October 25, 2002 at 12:34 am #89861**DONOTDELETE**Participant
I just found this website and I love it! Let me tell you a little about myself. I became a teenage mother at the age of 17 which was my senior year in highschool. Eventhough the administrators of my highschool urged me to just drop out of traditional highschool and instead go to a school for teen mothers to obtain a GED, I refused and continued on with my highschool career. I was able to graduate on time with my class and was on my way to a 4-year university.
I now attend the University of Miami in Florida and will be graduating in December of 2002 with a B.S. I am determined to become a physician but have come across obstacles along the way that adversely affected my GPA making it NOT AT ALL competetative for going to medical school. I feel so discouraged now. It makes me feel like I wish I could start over again in my undergraduate career to make things right. I still feel the drive and motivation to go to medical school but now it’s just the matter of how in the world am I going to get into one to start on my journey. If any of you are in a similar situation please e-mail me…or if you would like to suggest anything please e-mail me. I look forward to hearing from some of you soon!
Good luck to everyone who is pursuing their goals!
email@example.comOctober 25, 2002 at 3:38 am #89862TexasRoseParticipant
HI! Sounds like you’ve already overcome some serious obstacles. Have faith in yourself that you can achieve this goal as well.
If indeed your application would not be competitive at this time, you might consider taking a job in the medical field after graduation to gain some experience and show commitment. Or, you could pursue a Master’s degree, or just some post-bacc work to shore up your GPA. ( you didn’t say how much help it needs!)
Have you taken the MCAT? An excellent score on the test plus some valid reasons for your GPA may help the adcoms overlook the negatives. Are you being advised by someone at your college who is familiar with the med school application process?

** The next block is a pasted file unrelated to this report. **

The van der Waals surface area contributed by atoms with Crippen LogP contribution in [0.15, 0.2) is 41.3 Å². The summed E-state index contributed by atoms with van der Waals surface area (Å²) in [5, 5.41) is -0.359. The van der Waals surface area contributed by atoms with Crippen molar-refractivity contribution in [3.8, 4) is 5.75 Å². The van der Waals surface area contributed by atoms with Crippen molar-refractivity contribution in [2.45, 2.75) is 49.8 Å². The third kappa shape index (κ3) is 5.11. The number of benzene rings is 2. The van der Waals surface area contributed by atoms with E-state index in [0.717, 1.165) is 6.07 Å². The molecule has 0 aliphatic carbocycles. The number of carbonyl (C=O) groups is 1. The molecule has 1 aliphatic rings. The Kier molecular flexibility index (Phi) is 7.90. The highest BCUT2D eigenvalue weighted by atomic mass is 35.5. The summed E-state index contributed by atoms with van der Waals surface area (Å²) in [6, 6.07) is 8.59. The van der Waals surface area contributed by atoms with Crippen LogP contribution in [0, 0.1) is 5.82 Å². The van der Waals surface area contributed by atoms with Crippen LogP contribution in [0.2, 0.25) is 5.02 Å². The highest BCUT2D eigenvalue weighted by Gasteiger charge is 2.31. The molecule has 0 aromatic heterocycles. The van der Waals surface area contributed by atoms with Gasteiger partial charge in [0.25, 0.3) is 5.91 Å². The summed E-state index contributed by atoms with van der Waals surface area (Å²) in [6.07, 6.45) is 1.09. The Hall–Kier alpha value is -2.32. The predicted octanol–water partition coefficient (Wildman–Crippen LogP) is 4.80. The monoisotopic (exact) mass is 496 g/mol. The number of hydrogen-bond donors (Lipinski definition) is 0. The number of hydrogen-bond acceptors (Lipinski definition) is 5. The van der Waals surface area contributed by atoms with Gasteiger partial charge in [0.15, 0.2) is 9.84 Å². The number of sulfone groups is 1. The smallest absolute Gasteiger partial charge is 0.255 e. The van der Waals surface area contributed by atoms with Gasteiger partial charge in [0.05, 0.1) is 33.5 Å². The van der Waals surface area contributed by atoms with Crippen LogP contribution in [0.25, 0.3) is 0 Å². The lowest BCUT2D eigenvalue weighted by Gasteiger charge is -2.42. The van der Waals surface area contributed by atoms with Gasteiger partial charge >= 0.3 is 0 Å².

Where there’s a will there’s a way, and you definitely seem to have the will. Just get creative with the way!
Best of luck!
Theresa 😉October 29, 2002 at 11:29 pm #89864**DONOTDELETE**Participant
The way I see it, where there is a will there is a way. If you are determined and you feel that you are not competitive for entry to med school you could pursue other options. You can try to improve your application by pursuing the options that Theresa has mentioned, many have succeeded using this route. Or you can look at other ways to achieve your goals. Have you considered D.O. schools? If you are still not competitive for D.O. schools then perhaps you might consider going abroad. There are schools in Europe, Australia, South America and the Caribbean that cater to American students i.e. they offer Stafford Loans and clinical rotations in the states. This is just an option, but for many it has represented light at the end of the tunnel.
I studied in the Caribbean, learned a foreign language and am now applying for residency programs this year. So far I have been very happy with the number and quality of interview invitations that I have been getting…I am finally beginning to see that all my years of hard work are beginning to pay off.
Going abroad is not for everyone. Depending on the school you choose to attend, you will not receive the same “quality” education as you might have in the states. This is a sacrifice I was willing to take.
Good luck. Know and weigh your options and you will find your way. 😉November 10, 2002 at 9:32 pm #89866erinParticipant
I just wanted to let you in on a little secret about med school applications. When I started the process, I begin wishing I had some good story about overcoming an obstacle. My grades were not the best, but I had no excuse! 🙂 I realized that admissions people eat that stuff up. They love people that can get through the kind of stuff you’ve pulled yourself through. Don’t let anything stop you! When they see the drive you have, they will know you have what it takes. The problem with so many med students is that our lives our so easy, when we get here to the difficult life of a med student, some of us want to give up. The best thing anyone can show to the people who decide who gets to be here is that they are in for the long haul. You’re all over that one. Don’t give up! You’ll make it!
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